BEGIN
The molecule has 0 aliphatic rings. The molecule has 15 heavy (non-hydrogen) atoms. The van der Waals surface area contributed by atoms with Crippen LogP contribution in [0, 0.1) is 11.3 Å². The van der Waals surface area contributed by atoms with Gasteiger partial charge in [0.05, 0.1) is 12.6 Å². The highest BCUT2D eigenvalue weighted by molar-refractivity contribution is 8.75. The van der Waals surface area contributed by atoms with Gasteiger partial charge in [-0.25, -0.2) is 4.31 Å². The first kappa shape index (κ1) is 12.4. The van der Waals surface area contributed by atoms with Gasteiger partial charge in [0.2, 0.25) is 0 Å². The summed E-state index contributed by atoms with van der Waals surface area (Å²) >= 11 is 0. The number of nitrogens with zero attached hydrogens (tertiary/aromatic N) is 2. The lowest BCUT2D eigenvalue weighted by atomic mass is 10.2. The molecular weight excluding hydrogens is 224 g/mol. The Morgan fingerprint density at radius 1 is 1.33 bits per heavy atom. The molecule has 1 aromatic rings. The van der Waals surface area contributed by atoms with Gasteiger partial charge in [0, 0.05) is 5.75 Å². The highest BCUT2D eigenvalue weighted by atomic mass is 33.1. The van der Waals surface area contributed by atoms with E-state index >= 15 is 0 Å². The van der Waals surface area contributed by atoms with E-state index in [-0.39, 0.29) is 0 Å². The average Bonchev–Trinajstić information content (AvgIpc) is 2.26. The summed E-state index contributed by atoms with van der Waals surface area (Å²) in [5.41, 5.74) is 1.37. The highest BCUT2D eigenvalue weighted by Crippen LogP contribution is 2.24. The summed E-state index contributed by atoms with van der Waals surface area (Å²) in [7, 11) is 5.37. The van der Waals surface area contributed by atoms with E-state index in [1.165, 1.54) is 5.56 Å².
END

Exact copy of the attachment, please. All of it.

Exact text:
The molecule has 0 aliphatic rings. The molecule has 15 heavy (non-hydrogen) atoms. The van der Waals surface area contributed by atoms with Crippen LogP contribution in [0, 0.1) is 11.3 Å². The van der Waals surface area contributed by atoms with Gasteiger partial charge in [0.05, 0.1) is 12.6 Å². The highest BCUT2D eigenvalue weighted by molar-refractivity contribution is 8.75. The van der Waals surface area contributed by atoms with Gasteiger partial charge in [-0.25, -0.2) is 4.31 Å². The first kappa shape index (κ1) is 12.4. The van der Waals surface area contributed by atoms with Gasteiger partial charge in [0.2, 0.25) is 0 Å². The summed E-state index contributed by atoms with van der Waals surface area (Å²) >= 11 is 0. The number of nitrogens with zero attached hydrogens (tertiary/aromatic N) is 2. The lowest BCUT2D eigenvalue weighted by atomic mass is 10.2. The molecular weight excluding hydrogens is 224 g/mol. The Morgan fingerprint density at radius 1 is 1.33 bits per heavy atom. The molecule has 1 aromatic rings. The van der Waals surface area contributed by atoms with Gasteiger partial charge in [0, 0.05) is 5.75 Å². The highest BCUT2D eigenvalue weighted by atomic mass is 33.1. The van der Waals surface area contributed by atoms with E-state index >= 15 is 0 Å². The van der Waals surface area contributed by atoms with E-state index in [-0.39, 0.29) is 0 Å². The average Bonchev–Trinajstić information content (AvgIpc) is 2.26. The summed E-state index contributed by atoms with van der Waals surface area (Å²) in [5.41, 5.74) is 1.37. The highest BCUT2D eigenvalue weighted by Crippen LogP contribution is 2.24. The summed E-state index contributed by atoms with van der Waals surface area (Å²) in [7, 11) is 5.37. The van der Waals surface area contributed by atoms with E-state index in [1.165, 1.54) is 5.56 Å².